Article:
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Post 1: Mutually Exclusive things cannot be equated (Attention Harikrishna!)

From: Venkat Nagarajan (
Date: Tue Jun 01 1999 - 06:26:07 PDT

Dear Bhagavatas,

This posting is motivated by a recent introductory post, in which the
author was seeking to equate mutually exclusive items.
Some important points to understand in order to avoid asking illogical
questions and making irrational statements.  I mean no disrespect
to anyone; I am merely being candid, so the message is communicated

There is nothing in this world (all that exists within the realm of mind and
the senses) that is not based on belief; without belief we would have a
purely nihilistic society (i.e., a society that believes that nothing can be
communicated via knowledge.)  For example, take Mathematics, the
ultimate science in the mundane realm, it is based on axioms which are
statements of facts taken as truths without proof.  (THERE IS SUCH
THING AS PURE LOGIC even logic is based on belief; one cannot
establish the validity of an argument as valid without accepting the rules
of logic as truths.) The preceeding point is pointed out beautifully by the
lion of logic and poetry, Sri. Vedanta Desika in his Tattva-muktA-kalApa!

Given this fundamental axiom, that is accepted by all, we need to
discuss the distinction between terms such as mere faith and conviction,
axiom and dogma,and theistic philosophy and pure theology.  These are
essential to appreciate the beauty of Vis*istAdvaita.

1.  Mere faith versus Conviction:

A faith in a set of doctrines implies a general acceptance.  (General
meaning an individual can lack confidence in certain aspects or
of different doctrines.)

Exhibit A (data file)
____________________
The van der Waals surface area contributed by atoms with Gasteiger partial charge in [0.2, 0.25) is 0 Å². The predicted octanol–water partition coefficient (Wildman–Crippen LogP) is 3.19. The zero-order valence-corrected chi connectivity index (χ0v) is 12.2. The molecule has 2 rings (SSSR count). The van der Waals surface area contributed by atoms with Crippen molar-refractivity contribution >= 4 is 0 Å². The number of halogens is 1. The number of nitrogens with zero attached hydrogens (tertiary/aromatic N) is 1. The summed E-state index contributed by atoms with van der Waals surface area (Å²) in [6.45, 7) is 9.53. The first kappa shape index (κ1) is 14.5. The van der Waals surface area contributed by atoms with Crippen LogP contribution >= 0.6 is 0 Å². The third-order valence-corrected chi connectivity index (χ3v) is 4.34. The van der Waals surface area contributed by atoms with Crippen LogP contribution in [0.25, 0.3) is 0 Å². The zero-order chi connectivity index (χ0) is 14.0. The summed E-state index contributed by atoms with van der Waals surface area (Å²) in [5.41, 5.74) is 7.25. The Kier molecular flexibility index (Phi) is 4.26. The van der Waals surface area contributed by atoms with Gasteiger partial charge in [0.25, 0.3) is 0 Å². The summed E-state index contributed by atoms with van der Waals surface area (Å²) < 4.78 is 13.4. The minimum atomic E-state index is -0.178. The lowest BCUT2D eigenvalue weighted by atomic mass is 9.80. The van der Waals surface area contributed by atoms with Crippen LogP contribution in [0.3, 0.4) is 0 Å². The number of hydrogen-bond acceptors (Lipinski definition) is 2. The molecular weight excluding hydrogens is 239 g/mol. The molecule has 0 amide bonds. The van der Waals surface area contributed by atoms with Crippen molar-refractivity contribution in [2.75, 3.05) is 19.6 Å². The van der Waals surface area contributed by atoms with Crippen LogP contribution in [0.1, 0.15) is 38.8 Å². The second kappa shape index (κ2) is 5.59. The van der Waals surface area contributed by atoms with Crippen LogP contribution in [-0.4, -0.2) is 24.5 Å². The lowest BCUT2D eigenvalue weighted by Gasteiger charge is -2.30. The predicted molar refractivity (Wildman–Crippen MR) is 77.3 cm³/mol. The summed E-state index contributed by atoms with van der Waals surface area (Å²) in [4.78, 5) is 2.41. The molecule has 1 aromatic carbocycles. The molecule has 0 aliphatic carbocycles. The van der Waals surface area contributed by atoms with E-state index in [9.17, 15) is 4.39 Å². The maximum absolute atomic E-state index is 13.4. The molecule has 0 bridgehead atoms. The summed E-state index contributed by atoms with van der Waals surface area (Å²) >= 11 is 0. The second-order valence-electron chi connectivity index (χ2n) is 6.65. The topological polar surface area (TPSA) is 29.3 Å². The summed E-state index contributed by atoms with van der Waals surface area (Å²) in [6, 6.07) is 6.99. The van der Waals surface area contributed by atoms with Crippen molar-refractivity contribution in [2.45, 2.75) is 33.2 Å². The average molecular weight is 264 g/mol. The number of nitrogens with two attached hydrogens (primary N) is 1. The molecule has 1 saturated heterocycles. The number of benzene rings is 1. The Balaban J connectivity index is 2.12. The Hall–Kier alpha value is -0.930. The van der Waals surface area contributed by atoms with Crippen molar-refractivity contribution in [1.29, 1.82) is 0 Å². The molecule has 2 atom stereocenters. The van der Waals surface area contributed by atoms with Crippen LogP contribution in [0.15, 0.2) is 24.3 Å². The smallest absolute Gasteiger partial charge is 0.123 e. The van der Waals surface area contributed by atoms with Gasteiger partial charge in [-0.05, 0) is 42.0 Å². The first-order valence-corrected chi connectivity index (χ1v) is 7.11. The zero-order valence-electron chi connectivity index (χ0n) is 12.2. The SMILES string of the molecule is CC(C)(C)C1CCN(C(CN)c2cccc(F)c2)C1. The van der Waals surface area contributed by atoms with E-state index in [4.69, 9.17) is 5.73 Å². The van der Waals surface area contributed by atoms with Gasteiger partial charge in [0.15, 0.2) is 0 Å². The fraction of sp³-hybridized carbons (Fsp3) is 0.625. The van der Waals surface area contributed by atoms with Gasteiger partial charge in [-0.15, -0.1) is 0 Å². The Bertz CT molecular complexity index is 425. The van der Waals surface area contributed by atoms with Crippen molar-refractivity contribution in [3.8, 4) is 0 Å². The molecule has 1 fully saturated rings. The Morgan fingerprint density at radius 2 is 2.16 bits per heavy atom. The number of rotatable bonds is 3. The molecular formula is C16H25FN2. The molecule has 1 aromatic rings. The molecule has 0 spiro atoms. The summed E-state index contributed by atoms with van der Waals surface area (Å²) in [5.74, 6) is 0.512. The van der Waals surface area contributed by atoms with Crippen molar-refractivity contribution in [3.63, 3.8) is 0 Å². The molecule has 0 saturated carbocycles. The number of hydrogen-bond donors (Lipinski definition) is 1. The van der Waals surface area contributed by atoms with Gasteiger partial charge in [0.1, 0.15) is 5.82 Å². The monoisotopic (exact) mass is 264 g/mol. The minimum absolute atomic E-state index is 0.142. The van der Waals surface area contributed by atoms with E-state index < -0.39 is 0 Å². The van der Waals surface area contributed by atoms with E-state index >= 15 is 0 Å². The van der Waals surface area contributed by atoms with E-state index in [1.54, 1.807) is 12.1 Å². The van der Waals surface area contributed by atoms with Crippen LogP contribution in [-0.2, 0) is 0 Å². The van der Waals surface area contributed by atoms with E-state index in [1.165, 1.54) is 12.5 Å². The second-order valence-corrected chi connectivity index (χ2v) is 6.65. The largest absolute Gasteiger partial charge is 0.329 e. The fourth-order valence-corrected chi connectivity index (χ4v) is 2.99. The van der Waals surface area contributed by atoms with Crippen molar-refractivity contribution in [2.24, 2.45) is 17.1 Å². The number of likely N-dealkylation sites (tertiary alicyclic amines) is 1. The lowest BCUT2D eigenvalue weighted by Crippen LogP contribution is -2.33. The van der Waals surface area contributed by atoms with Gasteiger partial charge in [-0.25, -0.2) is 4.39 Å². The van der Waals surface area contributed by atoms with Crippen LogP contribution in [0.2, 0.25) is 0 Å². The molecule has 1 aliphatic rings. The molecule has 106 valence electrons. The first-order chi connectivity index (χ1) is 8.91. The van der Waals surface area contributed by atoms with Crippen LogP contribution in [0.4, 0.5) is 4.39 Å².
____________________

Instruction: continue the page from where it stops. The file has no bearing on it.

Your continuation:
A conviction on the other hand implies an unshakable faith, given which
an individual accepts the doctrines in their entirety with perfect
confidence.  That is, there may be questions, which result due to the
limitations associated with the individual, but no doubts (which imply a
lack of confidence.)

1a) Conviction can be further subdivided as follows:

Axiomatic conviction - An individual is denoted as having an axiomatic
conviction in a particular set of doctrines if he or she has unshakable
faith in the fundamental axioms on which the doctrines are based.  The
key thing to note is that axioms must have a rational basis.

Dogmatic conviction- An individual is denoted as having a dogmatic
conviction about a particular set of doctrines if he or she has unshakable
faith in the statements or opinions of an individual or group.  The key
thing to note is that there need not be any rational basis for these
opinions upon which the doctrines are based.

2. Theistic Philosophy of Vedanta versus Pure Theology:

Theistic Philosophy of Vedanta-

A detailed exposition on the nature of reality using the three valid means
of acquiring knowledge (PramAnas), in which God plays a key role as
sustainer.  The exposition is based on a set of axioms (remember these
have a rational basis.) Further the theistic philosophy of vedanta is
unbounded; one of its fundamental axioms is that Individual souls
and matter and the process of creation,dissolution, and Karma are also
beginingless and endless.

The rationale for the fundamental axiom is as follows:

1. To say that something can be created from nothing contridicts common
experience 2. Creation without purpose contradicts the definition of God
(i.e., God must be an Omniscient being)
3. Further creation without a purpose also makes god the source of evil.

The exposition consists of the following:
1. a detailed listing and explanation of the nature and relationship
all that exists (sentient and non sentient);
2. statement and detailed description of the ultimate goal
3. Statement of means to achieving the goal

Pure Theology- An exposition on the nature of reality that is based on
dogma of a particular individual or group of people, focussing almost
exclusively on God.  Pure theology is bounded; one of its fundamental
axioms is that individual souls and matter are created by God out of
nothing and the process of creation and dissolution is a one time
phenomenon (i.e., not eternal.)

Note: Theistic Philosophy of Vedanta and pure Theology of western
religions are mutually exclusive (i.e., they are not the same.)


Note: Adiyen is very grateful to Sri. S.M.S. for acting as a catalyst in
manifesting this subset of knowledge.